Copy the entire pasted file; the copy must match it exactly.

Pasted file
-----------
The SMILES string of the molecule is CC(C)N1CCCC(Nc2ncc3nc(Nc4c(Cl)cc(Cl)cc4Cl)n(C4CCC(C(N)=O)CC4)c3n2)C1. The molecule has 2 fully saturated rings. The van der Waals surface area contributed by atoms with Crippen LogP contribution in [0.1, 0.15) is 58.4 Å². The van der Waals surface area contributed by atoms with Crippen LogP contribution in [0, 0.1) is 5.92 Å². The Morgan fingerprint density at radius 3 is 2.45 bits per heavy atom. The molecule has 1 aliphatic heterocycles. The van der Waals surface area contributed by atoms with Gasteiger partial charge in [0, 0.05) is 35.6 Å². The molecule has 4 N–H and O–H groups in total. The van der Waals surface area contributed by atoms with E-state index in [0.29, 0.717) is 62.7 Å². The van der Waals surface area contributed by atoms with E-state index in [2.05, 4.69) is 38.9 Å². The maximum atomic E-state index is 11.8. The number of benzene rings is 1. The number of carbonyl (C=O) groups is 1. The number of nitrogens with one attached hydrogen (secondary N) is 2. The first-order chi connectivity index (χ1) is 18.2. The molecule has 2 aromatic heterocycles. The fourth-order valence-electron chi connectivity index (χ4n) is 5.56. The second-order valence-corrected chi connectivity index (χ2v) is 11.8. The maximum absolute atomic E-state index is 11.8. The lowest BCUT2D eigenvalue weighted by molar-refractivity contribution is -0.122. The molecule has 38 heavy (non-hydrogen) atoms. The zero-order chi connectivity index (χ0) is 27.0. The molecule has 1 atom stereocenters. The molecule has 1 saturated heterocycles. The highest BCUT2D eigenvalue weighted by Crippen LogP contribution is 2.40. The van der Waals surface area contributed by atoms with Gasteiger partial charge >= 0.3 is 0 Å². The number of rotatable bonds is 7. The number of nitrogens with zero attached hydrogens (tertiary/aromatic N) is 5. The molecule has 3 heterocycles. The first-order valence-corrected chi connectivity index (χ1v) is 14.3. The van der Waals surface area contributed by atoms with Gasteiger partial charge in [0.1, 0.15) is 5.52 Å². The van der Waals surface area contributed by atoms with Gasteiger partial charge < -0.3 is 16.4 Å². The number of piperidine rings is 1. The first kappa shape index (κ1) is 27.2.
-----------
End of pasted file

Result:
The SMILES string of the molecule is CC(C)N1CCCC(Nc2ncc3nc(Nc4c(Cl)cc(Cl)cc4Cl)n(C4CCC(C(N)=O)CC4)c3n2)C1. The molecule has 2 fully saturated rings. The van der Waals surface area contributed by atoms with Crippen LogP contribution in [0.1, 0.15) is 58.4 Å². The van der Waals surface area contributed by atoms with Crippen LogP contribution in [0, 0.1) is 5.92 Å². The Morgan fingerprint density at radius 3 is 2.45 bits per heavy atom. The molecule has 1 aliphatic heterocycles. The van der Waals surface area contributed by atoms with Gasteiger partial charge in [0, 0.05) is 35.6 Å². The molecule has 4 N–H and O–H groups in total. The van der Waals surface area contributed by atoms with E-state index in [0.29, 0.717) is 62.7 Å². The van der Waals surface area contributed by atoms with E-state index in [2.05, 4.69) is 38.9 Å². The maximum atomic E-state index is 11.8. The number of benzene rings is 1. The number of carbonyl (C=O) groups is 1. The number of nitrogens with one attached hydrogen (secondary N) is 2. The first-order chi connectivity index (χ1) is 18.2. The molecule has 2 aromatic heterocycles. The fourth-order valence-electron chi connectivity index (χ4n) is 5.56. The second-order valence-corrected chi connectivity index (χ2v) is 11.8. The maximum absolute atomic E-state index is 11.8. The lowest BCUT2D eigenvalue weighted by molar-refractivity contribution is -0.122. The molecule has 38 heavy (non-hydrogen) atoms. The zero-order chi connectivity index (χ0) is 27.0. The molecule has 1 atom stereocenters. The molecule has 1 saturated heterocycles. The highest BCUT2D eigenvalue weighted by Crippen LogP contribution is 2.40. The van der Waals surface area contributed by atoms with Gasteiger partial charge >= 0.3 is 0 Å². The number of rotatable bonds is 7. The number of nitrogens with zero attached hydrogens (tertiary/aromatic N) is 5. The molecule has 3 heterocycles. The first-order valence-corrected chi connectivity index (χ1v) is 14.3. The van der Waals surface area contributed by atoms with Gasteiger partial charge in [0.1, 0.15) is 5.52 Å². The van der Waals surface area contributed by atoms with Gasteiger partial charge < -0.3 is 16.4 Å². The number of piperidine rings is 1. The first kappa shape index (κ1) is 27.2.